Developing a doctrine based on a phrase or two taken out of context can be very dangerous. Using just a few verses without comparing to the whole context of the Bible is like cherry picking. The term is actually “proof-texting.” Usually people develop a doctrinal idea that they like first, then search for texts to prove or support their ideas. That is what happened as we saw in the case of Ezekiel 18:4. In its context, it says nothing about the soul at death.
Jeremiah 31:29, 30 expresses the same idea. “In those days they shall say no more: ‘The fathers have eaten sour grapes, And the children’s teeth are set on edge.’ But every one shall die for his own iniquity; every man who eats the sour grapes, his teeth shall be set on edge.” The ideas expressed in both Ezekiel 18 and Jeremiah 31 deal with the concept of personal responsibility for sin. It is not about the state of the soul after death of the body.
If people are annihilated, when does that happen? Does it take place as soon as a person dies? Or does it take place sometime later? If, as the article said, that the second annihilation takes place at the Lake of Fire, where is the soul in the meantime? If it is annihilated at death, then God will have to resurrect them just to judge them and cast them into the Lake of Fire only to annihilate them for good.
Another option is “soul sleep” where the person “sleeps” in the grave only to be awakened at judgment to be cast into the Lake of Fire and annihilated forever. Never is there a period of torment or punishment, only going out of existence.
“Soul sleep” is a belief that after a person dies, his/her soul “sleeps” until the resurrection and final judgment. The concept of ‘soul sleep’ is not biblical. When the Bible describes a person “sleeping” in relation to death (Luke 8:52; 1 Corinthians 15:6), it does not mean literal sleep. Sleeping is just a way to describe death because a dead body appears to be asleep. The moment we die, we face the judgment of God (Hebrews 9:27). For believers, to be absent from the body is to be present with the Lord (2 Corinthians 5:6-8; Philippians 1:23). For unbelievers, death means everlasting punishment in hell (Luke 16:22-23). (https://gotquestions.org/soul-sleep.html).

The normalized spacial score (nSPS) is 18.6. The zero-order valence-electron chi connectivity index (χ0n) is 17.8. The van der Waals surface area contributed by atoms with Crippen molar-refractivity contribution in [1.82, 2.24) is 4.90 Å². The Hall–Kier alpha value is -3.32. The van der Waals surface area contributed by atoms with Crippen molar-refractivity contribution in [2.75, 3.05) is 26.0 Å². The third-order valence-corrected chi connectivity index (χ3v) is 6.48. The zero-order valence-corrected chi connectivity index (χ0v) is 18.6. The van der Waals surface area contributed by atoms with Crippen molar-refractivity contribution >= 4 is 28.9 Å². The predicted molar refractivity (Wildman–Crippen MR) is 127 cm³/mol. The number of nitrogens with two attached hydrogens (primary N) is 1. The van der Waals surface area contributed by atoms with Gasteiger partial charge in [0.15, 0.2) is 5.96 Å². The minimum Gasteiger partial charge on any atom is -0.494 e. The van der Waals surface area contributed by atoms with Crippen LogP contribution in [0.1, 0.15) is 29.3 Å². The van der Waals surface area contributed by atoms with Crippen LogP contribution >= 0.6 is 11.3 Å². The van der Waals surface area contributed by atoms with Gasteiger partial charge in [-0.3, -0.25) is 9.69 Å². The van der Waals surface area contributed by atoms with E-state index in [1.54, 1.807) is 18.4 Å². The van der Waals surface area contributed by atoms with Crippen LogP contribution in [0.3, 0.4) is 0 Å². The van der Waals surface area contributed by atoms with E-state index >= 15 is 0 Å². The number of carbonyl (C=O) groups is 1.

Some groups teach that God breathed into Adam and that he became a living soul. They understand that to mean that the “body-soul” dichotomy does not exist, that they cannot be separated. So when the body dies, the soul dies as well. So what did Paul mean in Philippians 1:23 to “depart and be with Christ”? To depart means to leave one place and go somewhere else.
Critics of soul immortality say that Paul used the word “analuseo” which means to “break apart” or to “break down” as in analyzing a problem by breaking it down. They say that the being or soul just breaks down at death and no longer exists.
Again, another hermeneutic problem is to take a modern understanding of a word and impose it on an ancient meaning. In the first century, analuseo was used to describe the breaking down of a military camp at the end of a campaign or battle. The camp broke apart and the soldiers moved to another place. It was also used of a ship unloosing its mooring and setting off on a journey. The idea is that the body and soul become loosed and the soul departs from the body.
Peter also used the word “departure” to refer to his death. In 2 Peter 1:15, he wrote: “And I will make every effort to see that after my departure you will always be able to remember these things.” The King James Version uses the word “decease” which means to depart from life. More importantly is the Greek word “exodon” which is similar to the word exodus. An exodus is a going out, a departure or emigration. This is how the New Testament writers understood death. It was not an unconscious existence or a lack of existence. It was moving, departing from one state to another.
Paul also spoke of death as being “absent from the body” (2 Corinthians 5:6-8 KJV). How can a believer be absent from the body if the soul is destroyed at death? At death, the soul and body “break down” and the soul either goes to be present with the Lord (2 Cor. 5:8 KJV), or to Hades, as in the case of the rich man in the parable of Lazarus.
In the future there will be a resurrection of both the righteous and the unrighteous (See Revelation 20:5 and 20:12-15). First Thessalonians 4:14-17 tells us that when Christ comes at the Rapture, he will bring with him those “which sleep in Jesus.” They will be resurrected, and those who are still alive will be transformed (1 Corinthians 15:51-52). How can Christ bring with him those who have fallen asleep if they are sleeping in their grave on earth, better yet, how can he bring them if they are annihilated? They must have existed with him in some state after the death of the body.
At the resurrection of both sets, the souls and eternal bodies will be reunited to exist forever in that state. Those whose names were found in the Lamb’s Book of Life will go on to the new heavens and the new earth (Rev.21:1). Those whose name “was not found written in the book of life [will be] cast into the lake of fire” (Rev. 20:15). That is where the eternal state begins. You will either exist eternally and consciously in the new heavens and the new earth, or forever in the lake of fire where “the smoke of [your] torment ascendeth up for ever and ever: and [you will] have no rest day nor night” (Rev. 14:11).
Is your name written down in heaven? If not, it can be.